I love the Arizona deserts: the rocks, the cacti, the mountains. There is a LOT of desert. That’s why it’s even more stunning to find blue blue water nestled among the mountains. After we hiked up to Praying Hands and back, the afternoon was still young, and I’d not had my fill of gorgeous scenery, fresh air and sunshine. We’d seen signs for Canyon Lake on our way to Lost Dutchman State Park and so we thought we’d head that direction. According to the maps, Rt 88 would lead us directly to Canyon Lake. Canyon Lake is one of 4 reservoirs created off the Salt River.
I was slightly better this trip than I’ve been in the past. I only pulled the car over once so that I could inhale scenery and take pictures. It is so beautiful. My photos never quite capture the magnitude of the views, but I keep trying. Rt 88 is an incredibly twisting curving winding 2-lane road. When we headed out of Lost Dutchman the posted sign said ’25 mph”. I mentioned to my son that I thought perhaps that was unduly cautious and wondered why. He said, being prescient, that maybe it was because the road was going to be twisting ahead. (I was driving, he was looking at maps.)
Rt 88 is definitely twisty. With beautiful views. There was a lot of traffic on the road. It was a Saturday, gorgeous weather, out in the country. A LOT of motorcycles. We came around a curve to a stupendous view but there was no place to stop. As soon as I saw a spot ahead I pulled over – as had several other cars. Unfortunately where I was did not have as great a view as the middle of the road just prior to my pulling over. I decided that it was probably NOT a good idea to walk back and stand in the middle of the road by a blind curve. 🙂 Just take my word for it.
I got back in the car and we continued on and reached the overlook for Canyon Lake. Breathtaking. As we made our way down Rt 88 to the lake I pulled over yet again to take photos from another angle. Between the rock faces and the water I wanted to stand there and stare forever.
We got down to the actual parking and boat launch area and got out of the car to walk around a bit. We shared the water’s edge with some ducks. I took a video of the gentle lapping of the water at the edge – poetry for my soul.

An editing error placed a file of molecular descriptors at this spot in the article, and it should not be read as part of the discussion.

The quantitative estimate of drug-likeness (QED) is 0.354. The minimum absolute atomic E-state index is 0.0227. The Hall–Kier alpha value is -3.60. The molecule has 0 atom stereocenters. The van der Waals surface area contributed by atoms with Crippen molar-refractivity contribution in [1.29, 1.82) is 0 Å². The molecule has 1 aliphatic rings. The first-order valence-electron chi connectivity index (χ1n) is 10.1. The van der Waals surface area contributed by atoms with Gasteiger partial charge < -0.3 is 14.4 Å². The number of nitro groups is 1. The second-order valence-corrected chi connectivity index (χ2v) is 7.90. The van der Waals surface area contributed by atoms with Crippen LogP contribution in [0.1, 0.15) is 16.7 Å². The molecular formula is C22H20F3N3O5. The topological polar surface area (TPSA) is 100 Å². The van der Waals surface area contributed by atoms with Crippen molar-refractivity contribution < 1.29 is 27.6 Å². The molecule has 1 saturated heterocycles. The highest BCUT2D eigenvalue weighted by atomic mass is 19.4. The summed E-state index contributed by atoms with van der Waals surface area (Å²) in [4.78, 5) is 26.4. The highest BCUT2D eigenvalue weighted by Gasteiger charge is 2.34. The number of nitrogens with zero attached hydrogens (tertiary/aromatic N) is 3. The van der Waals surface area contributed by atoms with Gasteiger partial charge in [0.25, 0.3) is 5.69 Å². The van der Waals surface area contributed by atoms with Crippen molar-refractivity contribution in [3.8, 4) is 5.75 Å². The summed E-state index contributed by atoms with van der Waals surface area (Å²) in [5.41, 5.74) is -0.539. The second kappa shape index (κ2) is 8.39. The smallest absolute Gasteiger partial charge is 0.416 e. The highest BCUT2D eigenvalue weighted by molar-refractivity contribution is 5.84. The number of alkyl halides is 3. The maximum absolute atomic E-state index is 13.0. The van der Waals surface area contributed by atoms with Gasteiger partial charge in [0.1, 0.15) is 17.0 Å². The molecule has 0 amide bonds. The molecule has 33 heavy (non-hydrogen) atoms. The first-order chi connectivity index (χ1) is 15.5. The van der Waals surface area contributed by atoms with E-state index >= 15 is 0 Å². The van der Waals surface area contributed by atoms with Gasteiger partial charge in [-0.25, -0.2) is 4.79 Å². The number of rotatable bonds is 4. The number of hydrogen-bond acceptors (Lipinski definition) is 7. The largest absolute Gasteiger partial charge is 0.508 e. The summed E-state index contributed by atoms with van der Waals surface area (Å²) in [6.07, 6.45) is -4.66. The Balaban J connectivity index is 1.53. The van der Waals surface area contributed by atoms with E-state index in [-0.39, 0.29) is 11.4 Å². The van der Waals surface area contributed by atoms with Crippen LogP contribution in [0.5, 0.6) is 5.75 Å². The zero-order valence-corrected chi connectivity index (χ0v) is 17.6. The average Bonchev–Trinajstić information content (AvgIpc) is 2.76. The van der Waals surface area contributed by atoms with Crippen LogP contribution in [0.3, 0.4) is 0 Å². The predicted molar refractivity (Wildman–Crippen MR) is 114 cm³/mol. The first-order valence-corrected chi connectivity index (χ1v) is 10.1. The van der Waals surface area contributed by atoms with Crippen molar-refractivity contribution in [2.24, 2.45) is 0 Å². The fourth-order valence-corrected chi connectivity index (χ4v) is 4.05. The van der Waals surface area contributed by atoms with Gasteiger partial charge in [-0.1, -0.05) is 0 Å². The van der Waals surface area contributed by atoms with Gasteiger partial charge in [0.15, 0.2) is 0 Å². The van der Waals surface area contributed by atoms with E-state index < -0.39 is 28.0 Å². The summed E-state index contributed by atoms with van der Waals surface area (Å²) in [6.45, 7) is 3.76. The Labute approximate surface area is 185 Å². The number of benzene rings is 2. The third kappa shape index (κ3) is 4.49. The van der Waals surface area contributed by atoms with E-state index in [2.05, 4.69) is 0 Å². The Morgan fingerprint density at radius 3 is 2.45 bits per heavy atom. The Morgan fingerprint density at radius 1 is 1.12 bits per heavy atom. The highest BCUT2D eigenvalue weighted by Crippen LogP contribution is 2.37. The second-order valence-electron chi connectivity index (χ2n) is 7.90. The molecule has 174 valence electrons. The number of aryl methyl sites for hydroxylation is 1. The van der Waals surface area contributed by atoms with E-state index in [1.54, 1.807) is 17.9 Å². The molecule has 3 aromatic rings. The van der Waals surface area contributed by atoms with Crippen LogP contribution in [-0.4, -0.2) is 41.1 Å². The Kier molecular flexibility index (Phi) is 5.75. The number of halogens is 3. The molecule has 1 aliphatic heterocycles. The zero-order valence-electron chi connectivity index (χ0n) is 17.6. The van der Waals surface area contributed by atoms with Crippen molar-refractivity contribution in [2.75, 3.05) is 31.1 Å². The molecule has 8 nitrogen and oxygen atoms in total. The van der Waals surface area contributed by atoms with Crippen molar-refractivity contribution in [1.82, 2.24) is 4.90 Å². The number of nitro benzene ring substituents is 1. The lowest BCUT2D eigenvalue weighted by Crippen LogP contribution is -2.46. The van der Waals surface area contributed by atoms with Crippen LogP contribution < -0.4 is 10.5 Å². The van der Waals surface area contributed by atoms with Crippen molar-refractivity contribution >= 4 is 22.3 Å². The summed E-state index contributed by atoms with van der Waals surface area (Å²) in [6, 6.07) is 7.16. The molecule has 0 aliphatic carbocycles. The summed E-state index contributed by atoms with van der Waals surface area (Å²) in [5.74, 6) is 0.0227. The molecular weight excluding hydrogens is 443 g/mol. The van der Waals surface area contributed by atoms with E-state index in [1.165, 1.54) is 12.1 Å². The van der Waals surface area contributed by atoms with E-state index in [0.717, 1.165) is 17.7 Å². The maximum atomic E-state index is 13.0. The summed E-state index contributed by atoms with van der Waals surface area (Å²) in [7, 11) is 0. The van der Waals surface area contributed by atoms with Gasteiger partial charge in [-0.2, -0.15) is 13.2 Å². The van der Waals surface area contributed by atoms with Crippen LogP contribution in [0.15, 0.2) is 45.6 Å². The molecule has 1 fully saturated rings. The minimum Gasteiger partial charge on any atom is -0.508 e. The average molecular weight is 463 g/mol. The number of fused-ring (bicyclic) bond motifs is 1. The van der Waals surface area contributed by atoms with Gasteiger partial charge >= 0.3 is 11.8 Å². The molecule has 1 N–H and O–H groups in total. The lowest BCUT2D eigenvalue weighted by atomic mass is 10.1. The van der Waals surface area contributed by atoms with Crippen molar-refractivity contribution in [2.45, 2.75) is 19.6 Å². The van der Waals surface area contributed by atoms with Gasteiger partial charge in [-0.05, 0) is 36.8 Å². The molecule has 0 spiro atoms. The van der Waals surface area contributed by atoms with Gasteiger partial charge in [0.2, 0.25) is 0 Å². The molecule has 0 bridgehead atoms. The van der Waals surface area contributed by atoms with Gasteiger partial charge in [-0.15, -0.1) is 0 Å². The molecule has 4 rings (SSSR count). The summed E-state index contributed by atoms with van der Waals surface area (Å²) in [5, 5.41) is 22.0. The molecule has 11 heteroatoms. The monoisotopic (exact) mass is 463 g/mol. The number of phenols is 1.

There is a little town, Tortilla Flat, right along the lake. It was jammed packed with people. It looked to be the most amazing “tourist trap” I might have ever seen. My son kept describing it as the epitome of kitsch. 🙂 Yes, we were probably being unduly harsh. There IS a US post office there – it’s a real town. And if you click through on the link you will see that there is an official population of 6. I really should have taken some photos but I had no idea I was going to want them. 🙂
According to the website: “Tortilla Flat is an authentic remnant of an old west town, nestled in the midst of the Tonto National Forest, in the Superstition Mountain Range. Tortilla Flat started out as a stagecoach stop in 1904 and neither fire nor flood has been able to take away this historic stop along the Historic Apache Trail.” We did see lots of folks enjoying ice cream and further down the road a motorcyclist told me that the “best fudge ever” can be had in Tortilla Flat.
We decided we were not in the mood to deal with all those folks so we continued east on Rt 88. According to the map we could reach Roosevelt Lake, another reservoir created off Salt Lake. More twists and curves and bends, but now there were very few cars.
The road climbed up and there was an overlook and a sign. The sign said that the road was closed ahead and that there was no pavement past the sign (that was true – we could see that). I pulled over and got out to take some photos. There were 2 motorcyclists there as well and I asked one of them if it was true about the road.
He said that it was, that the Woodbury Fire of 2019 that raged through Tonto National Forest had destroyed the road and the bridge. He said that the only way we could reach Roosevelt Lake was to go back to the highway (a good 30 minutes away) and head NORTH, and then approach Roosevelt Lake from the north. I did a little research once I was home and it was not actually the fire that destroyed the bridge. It was the horrendous rain storms in 2020 over the fire-scarred terrain which caused massive landslides and wiped out the bridge.
It was already late in the afternoon by that time, and it would have been getting dark by the time we reached the lake. We’ll have to do that another time and hope that the roads are open and we can get there. There is, of course, a lot of controversy over re-opening Rt 88. Arizona DOT has said they will NOT reopen the road until it is reforested (which will take years). We will have to get there from the north when we go.
We turned around and headed back the way we’d come, all the way back to Chandler. By that point I was exhausted. I’d gotten something in my eye at the last stop and my eye was hurting and tearing – I made my son do the drive back home. I got into the hotel pool & hot spa to recuperate before we headed out to dinner. I leave you with this video of gentle waves upon the shore. 🙂